Village moves to save rare woodpecker

NAHA, Okinawa Pref. (Kyodo) A village in Okinawa will propose on Friday the first ordinance aimed at protecting the Okinawa woodpecker, a special national treasure found only in the northern parts of the prefecture’s main island, village officials said Thursday.

The Higashi Assembly is expected to pass the ordinance next Thursday, allowing the village to designate a protected area for the bird, which is an endangered species, and levy a fine of up to ¥300,000 for violations, such as entering the district without permission or making excessive noise in the area.

The village decided to draft the ordinance after woodpecker sightings began emerging near residential areas, spurring speculation the bird was being forced out of its natural backwoods habitat by expanding development in the mountains.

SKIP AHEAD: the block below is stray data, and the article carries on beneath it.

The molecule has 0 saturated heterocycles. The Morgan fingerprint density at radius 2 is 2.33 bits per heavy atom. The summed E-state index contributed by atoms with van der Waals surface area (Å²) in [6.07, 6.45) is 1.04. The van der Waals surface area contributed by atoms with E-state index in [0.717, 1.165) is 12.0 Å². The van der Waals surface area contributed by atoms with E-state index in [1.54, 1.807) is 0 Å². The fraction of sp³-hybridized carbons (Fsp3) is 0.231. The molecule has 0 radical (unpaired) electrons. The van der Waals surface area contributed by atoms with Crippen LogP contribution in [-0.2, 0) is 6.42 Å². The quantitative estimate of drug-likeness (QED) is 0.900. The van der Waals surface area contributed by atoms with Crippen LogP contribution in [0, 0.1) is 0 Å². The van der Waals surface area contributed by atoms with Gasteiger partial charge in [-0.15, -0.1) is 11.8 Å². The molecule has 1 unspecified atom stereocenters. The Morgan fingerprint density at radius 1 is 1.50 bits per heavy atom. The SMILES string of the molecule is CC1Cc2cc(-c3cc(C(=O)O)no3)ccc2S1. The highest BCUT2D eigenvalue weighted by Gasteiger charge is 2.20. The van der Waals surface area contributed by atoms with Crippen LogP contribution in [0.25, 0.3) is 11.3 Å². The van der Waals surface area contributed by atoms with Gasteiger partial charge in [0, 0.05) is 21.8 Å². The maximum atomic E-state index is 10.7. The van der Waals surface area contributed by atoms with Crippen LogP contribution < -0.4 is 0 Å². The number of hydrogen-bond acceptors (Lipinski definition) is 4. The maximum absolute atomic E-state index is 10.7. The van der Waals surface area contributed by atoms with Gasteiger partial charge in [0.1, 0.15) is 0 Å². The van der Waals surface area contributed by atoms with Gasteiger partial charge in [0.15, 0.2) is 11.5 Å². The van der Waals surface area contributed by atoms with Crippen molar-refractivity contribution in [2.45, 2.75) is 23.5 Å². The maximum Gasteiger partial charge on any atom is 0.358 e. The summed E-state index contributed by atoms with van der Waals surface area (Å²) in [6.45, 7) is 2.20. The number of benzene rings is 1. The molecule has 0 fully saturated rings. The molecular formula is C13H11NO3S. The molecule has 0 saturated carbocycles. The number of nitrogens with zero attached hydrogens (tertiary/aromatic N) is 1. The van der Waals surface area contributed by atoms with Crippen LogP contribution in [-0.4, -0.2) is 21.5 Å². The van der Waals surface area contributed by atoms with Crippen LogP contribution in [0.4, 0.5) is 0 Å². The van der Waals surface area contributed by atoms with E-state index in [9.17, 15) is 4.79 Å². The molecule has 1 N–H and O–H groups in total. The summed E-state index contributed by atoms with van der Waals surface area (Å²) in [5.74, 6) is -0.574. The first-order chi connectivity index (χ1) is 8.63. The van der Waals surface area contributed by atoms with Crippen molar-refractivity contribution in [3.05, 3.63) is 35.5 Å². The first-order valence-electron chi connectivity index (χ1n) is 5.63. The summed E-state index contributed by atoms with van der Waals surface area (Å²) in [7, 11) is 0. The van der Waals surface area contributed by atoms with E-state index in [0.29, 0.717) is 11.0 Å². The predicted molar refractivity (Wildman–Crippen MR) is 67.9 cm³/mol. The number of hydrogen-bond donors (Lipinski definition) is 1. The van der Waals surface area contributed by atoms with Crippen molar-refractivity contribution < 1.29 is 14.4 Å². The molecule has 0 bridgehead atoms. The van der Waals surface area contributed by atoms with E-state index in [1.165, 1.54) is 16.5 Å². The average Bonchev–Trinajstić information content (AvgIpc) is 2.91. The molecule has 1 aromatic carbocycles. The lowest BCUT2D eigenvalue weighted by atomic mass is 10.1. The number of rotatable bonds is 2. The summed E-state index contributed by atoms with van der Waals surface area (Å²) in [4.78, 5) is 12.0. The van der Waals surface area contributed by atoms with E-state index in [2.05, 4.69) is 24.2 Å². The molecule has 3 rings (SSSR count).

“It is a landmark move to designate protection areas in the sphere of human habitation and will be the first step toward expanding breeding,” an expert said, noting the bird tends to stop building nests and breeding when approached by humans.

According to the Environment Ministry, the Okinawa woodpecker is an endangered species at extremely high risk of extinction. Its population is estimated at around 500.

After the ordinance is enacted, the village plans to allocate a budget to assign observers to patrol the district. It will also ask landowners to agree on setting up protective areas on or around their land if the bird has been found to have been nesting on private property, the officials said.